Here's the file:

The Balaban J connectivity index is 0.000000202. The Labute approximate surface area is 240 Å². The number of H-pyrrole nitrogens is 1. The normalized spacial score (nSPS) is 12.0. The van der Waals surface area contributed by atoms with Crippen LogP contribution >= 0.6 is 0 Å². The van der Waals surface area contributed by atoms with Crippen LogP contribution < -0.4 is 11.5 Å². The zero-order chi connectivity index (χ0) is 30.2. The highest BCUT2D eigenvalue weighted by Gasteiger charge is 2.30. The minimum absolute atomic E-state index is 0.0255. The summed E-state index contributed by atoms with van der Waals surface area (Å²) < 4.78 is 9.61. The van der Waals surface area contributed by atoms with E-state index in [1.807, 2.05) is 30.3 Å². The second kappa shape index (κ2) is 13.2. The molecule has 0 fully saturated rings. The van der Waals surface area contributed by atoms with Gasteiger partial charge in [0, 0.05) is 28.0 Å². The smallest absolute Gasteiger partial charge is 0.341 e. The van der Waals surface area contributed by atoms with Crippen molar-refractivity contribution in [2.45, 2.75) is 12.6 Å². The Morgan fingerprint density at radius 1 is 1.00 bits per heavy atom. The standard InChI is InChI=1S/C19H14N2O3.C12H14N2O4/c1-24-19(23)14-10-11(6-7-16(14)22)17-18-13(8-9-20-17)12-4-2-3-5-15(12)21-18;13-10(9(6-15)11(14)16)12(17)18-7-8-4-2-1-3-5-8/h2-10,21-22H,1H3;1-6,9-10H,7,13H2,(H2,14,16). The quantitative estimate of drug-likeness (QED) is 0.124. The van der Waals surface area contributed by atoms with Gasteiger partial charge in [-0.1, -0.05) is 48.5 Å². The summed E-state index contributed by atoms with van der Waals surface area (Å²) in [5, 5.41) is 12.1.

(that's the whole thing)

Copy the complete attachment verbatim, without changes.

The Balaban J connectivity index is 0.000000202. The Labute approximate surface area is 240 Å². The number of H-pyrrole nitrogens is 1. The normalized spacial score (nSPS) is 12.0. The van der Waals surface area contributed by atoms with Crippen LogP contribution >= 0.6 is 0 Å². The van der Waals surface area contributed by atoms with Crippen LogP contribution < -0.4 is 11.5 Å². The zero-order chi connectivity index (χ0) is 30.2. The highest BCUT2D eigenvalue weighted by Gasteiger charge is 2.30. The minimum absolute atomic E-state index is 0.0255. The summed E-state index contributed by atoms with van der Waals surface area (Å²) < 4.78 is 9.61. The van der Waals surface area contributed by atoms with E-state index in [1.807, 2.05) is 30.3 Å². The second kappa shape index (κ2) is 13.2. The molecule has 0 fully saturated rings. The van der Waals surface area contributed by atoms with Gasteiger partial charge in [0, 0.05) is 28.0 Å². The smallest absolute Gasteiger partial charge is 0.341 e. The van der Waals surface area contributed by atoms with Crippen molar-refractivity contribution in [2.45, 2.75) is 12.6 Å². The Morgan fingerprint density at radius 1 is 1.00 bits per heavy atom. The standard InChI is InChI=1S/C19H14N2O3.C12H14N2O4/c1-24-19(23)14-10-11(6-7-16(14)22)17-18-13(8-9-20-17)12-4-2-3-5-15(12)21-18;13-10(9(6-15)11(14)16)12(17)18-7-8-4-2-1-3-5-8/h2-10,21-22H,1H3;1-6,9-10H,7,13H2,(H2,14,16). The quantitative estimate of drug-likeness (QED) is 0.124. The van der Waals surface area contributed by atoms with Gasteiger partial charge in [-0.1, -0.05) is 48.5 Å². The summed E-state index contributed by atoms with van der Waals surface area (Å²) in [5, 5.41) is 12.1.